Table 5: MTHFR (C677T) genotypic and allelic frequencies in ischemic stroke patients classified according to TOAST classification

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Table 6: Analysis of MTHFR (C677T) genotypes and alleles among ischemic stroke and hemorrhagic stroke patients

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  Discussion Top


In this study we evaluated the role of MTHFR C677T gene polymorphism with the risk of ischemic stroke and hemorrhagic stroke in a South Indian population from Andhra Pradesh. This polymorphism is a known risk factor for myocardial infarction, stroke and silent brain infarction.[6],[9],[21],[22] Weisberg et al. (1998) reported that in heterozygotes for this polymorphism, the MTHFR activity decreases by approximately 30%, and in homozygous mutant individuals, the activity decreases by about 60%.[23] The frequency of this polymorphism varies across the globe and among different ethnicities. It has been reported to be 38% in French Canadian, 11% in Japanese, 12.3% in Chinese, 0-1.2% in Indians and uncommon among Africans.[24]

Multiple studies on the association of this variant shows inconsistent result related to ischemic stroke. Studies suggest the polymorphism to be more pronounced in ischemic stroke among Asian patients[10] but fail to show a positive relationship among Caucasians.[21],[25],[26]. Meta-analysis study by Cronin et al. (2005) reports a graded increase in ischemic stroke with increase in T allele dose.[14] This finding is supported by studies from Japan and China which show a similar increase in ischemic stroke due to TT genotype.[10],[27] However, earlier studies from India do not document significant association although there is high frequency for TT genotype among ischemic stroke patients.[28] A possible explanation for this could be due to low prevalence of mutant genotype in our population.[29] However, Frederiksen et al. (2004) reports negative association of the polymorphism with both ICD and VTE.[30] The association of this polymorphism with hemorrhagic stroke has been documented in a Turkish Caucasian population.[31] Further, a recent meta-analysis also confirms the polymorphism to be strongly associated with hemorrhagic stroke and suggests T allele and TT genotype to be strong risk factors for the development of hemorrhagic stroke.[32],[33]

Among Indians, positive association of C677T but not A1298C polymorphism in MTHFR gene with ischemic stroke has been reported in a Tamil South Indian Population.[13] Similarly another study by Alluri et al. found strong association for the polymorphism in arterial stroke among young adults.[12] But a recent study from North India reports negative association in both ischemic and hemorrhagic stroke.[15] However, in our study we found the CT genotype to be significantly associated with both ischemic and hemorrhagic stroke. Evaluating the association of this polymorphism with stroke subtypes classified according to TOAST criteria, we found significant association with ILA, lacunar stroke and UDE. However, we did not find significant difference in the genotypic distribution and allelic frequency between ischemic and hemorrhagic stroke.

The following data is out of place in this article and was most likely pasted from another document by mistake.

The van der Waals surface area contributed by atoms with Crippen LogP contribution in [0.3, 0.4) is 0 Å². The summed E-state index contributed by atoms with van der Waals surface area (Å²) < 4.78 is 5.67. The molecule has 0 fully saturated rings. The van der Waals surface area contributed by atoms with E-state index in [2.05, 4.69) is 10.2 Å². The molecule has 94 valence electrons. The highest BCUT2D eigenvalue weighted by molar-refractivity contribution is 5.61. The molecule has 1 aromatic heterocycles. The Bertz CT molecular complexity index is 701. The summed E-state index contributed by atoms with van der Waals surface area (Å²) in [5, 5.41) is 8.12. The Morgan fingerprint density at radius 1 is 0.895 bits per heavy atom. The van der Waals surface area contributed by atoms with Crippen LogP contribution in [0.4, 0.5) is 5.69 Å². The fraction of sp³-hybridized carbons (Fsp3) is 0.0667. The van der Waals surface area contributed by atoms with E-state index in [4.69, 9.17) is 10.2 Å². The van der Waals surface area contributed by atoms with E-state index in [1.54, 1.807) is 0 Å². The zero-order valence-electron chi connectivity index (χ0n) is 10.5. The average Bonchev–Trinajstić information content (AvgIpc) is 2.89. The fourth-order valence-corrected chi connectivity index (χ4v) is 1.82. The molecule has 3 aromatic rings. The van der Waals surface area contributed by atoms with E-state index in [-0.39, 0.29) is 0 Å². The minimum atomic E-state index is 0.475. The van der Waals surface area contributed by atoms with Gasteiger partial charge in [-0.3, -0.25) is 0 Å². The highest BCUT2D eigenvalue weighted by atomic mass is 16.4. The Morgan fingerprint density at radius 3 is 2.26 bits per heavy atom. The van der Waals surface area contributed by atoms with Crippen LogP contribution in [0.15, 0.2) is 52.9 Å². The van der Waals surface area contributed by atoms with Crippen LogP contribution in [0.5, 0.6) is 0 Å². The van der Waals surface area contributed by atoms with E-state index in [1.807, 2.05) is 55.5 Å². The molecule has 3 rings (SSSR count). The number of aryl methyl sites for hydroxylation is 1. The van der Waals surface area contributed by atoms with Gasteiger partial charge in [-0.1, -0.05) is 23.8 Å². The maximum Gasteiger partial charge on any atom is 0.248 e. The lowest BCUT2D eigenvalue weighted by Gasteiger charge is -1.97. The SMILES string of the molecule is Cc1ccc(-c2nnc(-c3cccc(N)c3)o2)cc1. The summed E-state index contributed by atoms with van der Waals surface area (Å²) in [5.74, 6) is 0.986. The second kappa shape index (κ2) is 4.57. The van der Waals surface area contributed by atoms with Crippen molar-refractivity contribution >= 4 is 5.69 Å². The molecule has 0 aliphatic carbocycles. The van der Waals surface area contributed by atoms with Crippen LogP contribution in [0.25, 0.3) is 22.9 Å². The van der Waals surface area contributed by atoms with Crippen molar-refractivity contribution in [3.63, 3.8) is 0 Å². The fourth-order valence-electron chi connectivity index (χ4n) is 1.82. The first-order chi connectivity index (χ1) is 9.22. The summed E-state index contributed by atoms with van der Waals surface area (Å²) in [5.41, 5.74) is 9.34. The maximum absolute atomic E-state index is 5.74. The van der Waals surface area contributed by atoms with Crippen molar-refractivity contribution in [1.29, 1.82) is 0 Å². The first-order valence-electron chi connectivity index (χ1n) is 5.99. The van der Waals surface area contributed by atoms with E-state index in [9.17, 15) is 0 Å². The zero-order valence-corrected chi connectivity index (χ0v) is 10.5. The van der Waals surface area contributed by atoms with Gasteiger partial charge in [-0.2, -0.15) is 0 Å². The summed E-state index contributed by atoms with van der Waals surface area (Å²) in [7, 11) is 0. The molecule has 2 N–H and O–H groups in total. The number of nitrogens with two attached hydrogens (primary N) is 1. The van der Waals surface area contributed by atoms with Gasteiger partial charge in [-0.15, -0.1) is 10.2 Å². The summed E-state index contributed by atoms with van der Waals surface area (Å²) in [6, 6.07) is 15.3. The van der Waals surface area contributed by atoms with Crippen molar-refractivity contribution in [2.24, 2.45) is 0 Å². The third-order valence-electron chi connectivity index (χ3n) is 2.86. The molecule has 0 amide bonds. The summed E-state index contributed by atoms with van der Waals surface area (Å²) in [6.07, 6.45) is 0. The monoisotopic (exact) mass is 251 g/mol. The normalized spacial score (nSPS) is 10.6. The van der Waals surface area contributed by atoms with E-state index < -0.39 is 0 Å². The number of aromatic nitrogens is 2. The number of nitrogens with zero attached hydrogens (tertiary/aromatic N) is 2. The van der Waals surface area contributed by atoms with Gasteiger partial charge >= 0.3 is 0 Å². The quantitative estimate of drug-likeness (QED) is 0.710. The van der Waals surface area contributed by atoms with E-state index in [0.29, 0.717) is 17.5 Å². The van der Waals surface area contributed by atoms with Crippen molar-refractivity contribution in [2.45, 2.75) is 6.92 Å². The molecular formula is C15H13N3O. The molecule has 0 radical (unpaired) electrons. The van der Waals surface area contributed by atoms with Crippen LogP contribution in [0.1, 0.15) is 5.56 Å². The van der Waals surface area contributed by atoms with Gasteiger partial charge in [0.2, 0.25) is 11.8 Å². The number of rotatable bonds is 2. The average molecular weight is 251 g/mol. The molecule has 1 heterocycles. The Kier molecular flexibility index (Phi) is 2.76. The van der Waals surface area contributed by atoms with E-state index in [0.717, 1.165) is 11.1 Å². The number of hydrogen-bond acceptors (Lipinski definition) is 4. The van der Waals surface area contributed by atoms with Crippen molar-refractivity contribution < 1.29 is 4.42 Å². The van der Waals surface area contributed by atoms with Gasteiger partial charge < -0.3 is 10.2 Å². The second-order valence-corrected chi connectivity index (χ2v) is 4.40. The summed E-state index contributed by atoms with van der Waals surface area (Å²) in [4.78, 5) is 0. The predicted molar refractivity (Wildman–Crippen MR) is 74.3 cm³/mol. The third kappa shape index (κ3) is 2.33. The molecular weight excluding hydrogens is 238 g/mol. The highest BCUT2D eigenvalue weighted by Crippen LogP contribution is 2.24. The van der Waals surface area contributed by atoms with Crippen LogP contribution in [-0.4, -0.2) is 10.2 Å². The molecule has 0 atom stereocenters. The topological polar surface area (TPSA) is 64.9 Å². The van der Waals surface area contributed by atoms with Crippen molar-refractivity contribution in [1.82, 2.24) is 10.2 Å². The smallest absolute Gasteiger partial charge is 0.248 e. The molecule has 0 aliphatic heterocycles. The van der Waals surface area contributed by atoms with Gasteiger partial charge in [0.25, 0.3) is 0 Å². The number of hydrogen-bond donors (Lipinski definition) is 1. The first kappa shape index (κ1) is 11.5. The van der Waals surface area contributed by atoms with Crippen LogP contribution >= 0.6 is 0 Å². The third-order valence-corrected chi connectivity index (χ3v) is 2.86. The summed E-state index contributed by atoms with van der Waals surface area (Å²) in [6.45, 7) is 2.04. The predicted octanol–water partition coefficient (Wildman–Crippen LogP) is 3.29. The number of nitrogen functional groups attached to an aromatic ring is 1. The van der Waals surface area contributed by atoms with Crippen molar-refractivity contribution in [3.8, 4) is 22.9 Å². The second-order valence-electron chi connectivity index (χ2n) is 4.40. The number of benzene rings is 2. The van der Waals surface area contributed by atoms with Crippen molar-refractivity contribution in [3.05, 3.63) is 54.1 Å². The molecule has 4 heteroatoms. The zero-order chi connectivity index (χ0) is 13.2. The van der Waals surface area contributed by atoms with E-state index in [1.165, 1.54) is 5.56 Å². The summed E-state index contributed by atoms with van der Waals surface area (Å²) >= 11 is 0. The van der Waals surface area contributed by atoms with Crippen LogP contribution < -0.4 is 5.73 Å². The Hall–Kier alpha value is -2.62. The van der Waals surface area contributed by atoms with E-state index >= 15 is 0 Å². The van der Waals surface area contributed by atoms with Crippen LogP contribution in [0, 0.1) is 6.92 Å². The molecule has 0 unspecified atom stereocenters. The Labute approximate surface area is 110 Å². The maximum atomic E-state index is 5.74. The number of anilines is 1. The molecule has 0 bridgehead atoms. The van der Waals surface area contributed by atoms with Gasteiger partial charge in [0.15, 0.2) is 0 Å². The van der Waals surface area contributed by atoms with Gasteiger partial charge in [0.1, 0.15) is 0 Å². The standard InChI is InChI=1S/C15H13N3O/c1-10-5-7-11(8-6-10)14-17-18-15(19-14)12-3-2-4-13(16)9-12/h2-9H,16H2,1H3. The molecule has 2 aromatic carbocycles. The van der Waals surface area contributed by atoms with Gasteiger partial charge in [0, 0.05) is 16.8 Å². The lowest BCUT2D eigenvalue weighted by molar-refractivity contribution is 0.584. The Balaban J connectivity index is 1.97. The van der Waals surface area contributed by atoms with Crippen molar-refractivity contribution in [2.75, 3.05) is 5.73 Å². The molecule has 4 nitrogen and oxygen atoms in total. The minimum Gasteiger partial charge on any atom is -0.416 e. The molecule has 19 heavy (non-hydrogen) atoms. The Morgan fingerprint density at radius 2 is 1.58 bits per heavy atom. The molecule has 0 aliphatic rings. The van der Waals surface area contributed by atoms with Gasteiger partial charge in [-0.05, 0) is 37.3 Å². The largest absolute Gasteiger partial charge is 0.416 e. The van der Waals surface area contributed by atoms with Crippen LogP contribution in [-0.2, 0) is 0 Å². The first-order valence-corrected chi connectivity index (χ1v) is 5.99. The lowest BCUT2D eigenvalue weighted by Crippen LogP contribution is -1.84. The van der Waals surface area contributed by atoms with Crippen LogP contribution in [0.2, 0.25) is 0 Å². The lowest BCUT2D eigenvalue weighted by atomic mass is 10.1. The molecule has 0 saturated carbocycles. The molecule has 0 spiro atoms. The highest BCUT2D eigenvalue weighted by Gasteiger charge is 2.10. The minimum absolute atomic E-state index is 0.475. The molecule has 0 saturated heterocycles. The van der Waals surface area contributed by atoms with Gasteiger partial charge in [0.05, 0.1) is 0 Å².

A recent study by Kumar et al. (2005) reports the frequency of TT genotype to be 9% among the Caucasians, 15-16% among Chinese and Japanese and among Indians it has been reported to be present at a frequency of 2.9%.[34] Further, it has been reported that the frequency of T-allele is lower among South Indians when compared to populations from UK and USA and higher when compared to population from Sri Lanka.[35] Altogether, the frequency of TT genotype has been found to be lower among Indian subjects, which is consistent with our present finding. A meta-analysis by Kluijtmans et al. involving atherothrombosis, reports the three genotypes of MTHFR C677T to confer different levels of atherothrombotic risk in “genetically vulnerable” populations and also the CT genotype to actively confer atherothrombotic risk.[36]

Further, it has been seen that individuals harbouring CT genotype have been reported to have higher levels of homocysteine (Hcy) than CC genotypes and hyperhomocysteinaemia has long been known to be a risk factor for stroke. Although in the present study we could not estimate the Hcy levels for all the patients, a number of studies have positively correlated the Hcy levels with the genotypes and elevation was found to be more pronounced among TT homozygote mutants. In contrast to this, two studies report that TT genotype is not associated with Hcy concentrations.[37],[34] A study involving Indian population from all over the country with different ethnicities reports that individuals with vegetarian diet have higher Hcy levels irrespective of MTHFR genotypes.[34] Despite a clear view on the role of Hcy levels in vascular diseases, its role cannot be ignored since it has been instrumental in detection of various disease conditions including stroke and thus estimating the Hcy levels and correlation with stroke genotypes would have been an added advantage of the study.

In conclusion, our study reveals that CT genotype of MTHFR (C677T) polymorphism is a risk factor for ischemic stroke, its subtypes (ILA, lacunar and UDE) and hemorrhagic stroke among the South Indians from Andhra Pradesh.



 
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    Figures

  [Figure 1]
 
 
    Tables

  [Table 1], [Table 2], [Table 3], [Table 4], [Table 5], [Table 6]